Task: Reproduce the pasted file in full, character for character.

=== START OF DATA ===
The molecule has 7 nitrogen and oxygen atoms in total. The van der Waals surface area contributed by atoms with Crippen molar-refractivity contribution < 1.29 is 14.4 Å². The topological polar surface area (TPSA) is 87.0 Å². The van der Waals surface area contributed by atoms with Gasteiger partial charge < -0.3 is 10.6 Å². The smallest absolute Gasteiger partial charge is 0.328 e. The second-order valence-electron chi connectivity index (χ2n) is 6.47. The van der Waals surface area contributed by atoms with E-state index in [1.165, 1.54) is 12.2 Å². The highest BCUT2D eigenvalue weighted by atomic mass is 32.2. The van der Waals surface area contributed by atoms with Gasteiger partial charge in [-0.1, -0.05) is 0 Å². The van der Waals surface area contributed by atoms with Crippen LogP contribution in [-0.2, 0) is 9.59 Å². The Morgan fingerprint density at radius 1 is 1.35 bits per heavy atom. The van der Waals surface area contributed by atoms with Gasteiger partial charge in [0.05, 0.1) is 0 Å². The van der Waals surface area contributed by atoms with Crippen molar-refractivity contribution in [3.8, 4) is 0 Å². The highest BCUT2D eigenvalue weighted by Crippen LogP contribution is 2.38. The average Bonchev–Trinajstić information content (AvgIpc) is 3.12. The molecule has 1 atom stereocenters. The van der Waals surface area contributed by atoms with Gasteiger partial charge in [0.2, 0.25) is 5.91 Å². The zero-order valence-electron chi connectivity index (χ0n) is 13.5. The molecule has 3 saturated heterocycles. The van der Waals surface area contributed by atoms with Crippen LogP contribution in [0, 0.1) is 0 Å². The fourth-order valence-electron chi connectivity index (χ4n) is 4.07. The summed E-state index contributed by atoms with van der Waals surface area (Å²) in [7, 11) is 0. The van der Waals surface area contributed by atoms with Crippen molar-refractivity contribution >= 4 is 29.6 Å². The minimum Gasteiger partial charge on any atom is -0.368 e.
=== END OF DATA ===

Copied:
The molecule has 7 nitrogen and oxygen atoms in total. The van der Waals surface area contributed by atoms with Crippen molar-refractivity contribution < 1.29 is 14.4 Å². The topological polar surface area (TPSA) is 87.0 Å². The van der Waals surface area contributed by atoms with Gasteiger partial charge < -0.3 is 10.6 Å². The smallest absolute Gasteiger partial charge is 0.328 e. The second-order valence-electron chi connectivity index (χ2n) is 6.47. The van der Waals surface area contributed by atoms with E-state index in [1.165, 1.54) is 12.2 Å². The highest BCUT2D eigenvalue weighted by atomic mass is 32.2. The van der Waals surface area contributed by atoms with Gasteiger partial charge in [-0.1, -0.05) is 0 Å². The van der Waals surface area contributed by atoms with Crippen LogP contribution in [-0.2, 0) is 9.59 Å². The Morgan fingerprint density at radius 1 is 1.35 bits per heavy atom. The van der Waals surface area contributed by atoms with Gasteiger partial charge in [0.05, 0.1) is 0 Å². The van der Waals surface area contributed by atoms with Crippen molar-refractivity contribution in [3.8, 4) is 0 Å². The highest BCUT2D eigenvalue weighted by Crippen LogP contribution is 2.38. The average Bonchev–Trinajstić information content (AvgIpc) is 3.12. The molecule has 1 atom stereocenters. The van der Waals surface area contributed by atoms with Gasteiger partial charge in [0.2, 0.25) is 5.91 Å². The zero-order valence-electron chi connectivity index (χ0n) is 13.5. The molecule has 3 saturated heterocycles. The van der Waals surface area contributed by atoms with Crippen LogP contribution in [0, 0.1) is 0 Å². The fourth-order valence-electron chi connectivity index (χ4n) is 4.07. The summed E-state index contributed by atoms with van der Waals surface area (Å²) in [7, 11) is 0. The van der Waals surface area contributed by atoms with Crippen molar-refractivity contribution >= 4 is 29.6 Å². The minimum Gasteiger partial charge on any atom is -0.368 e.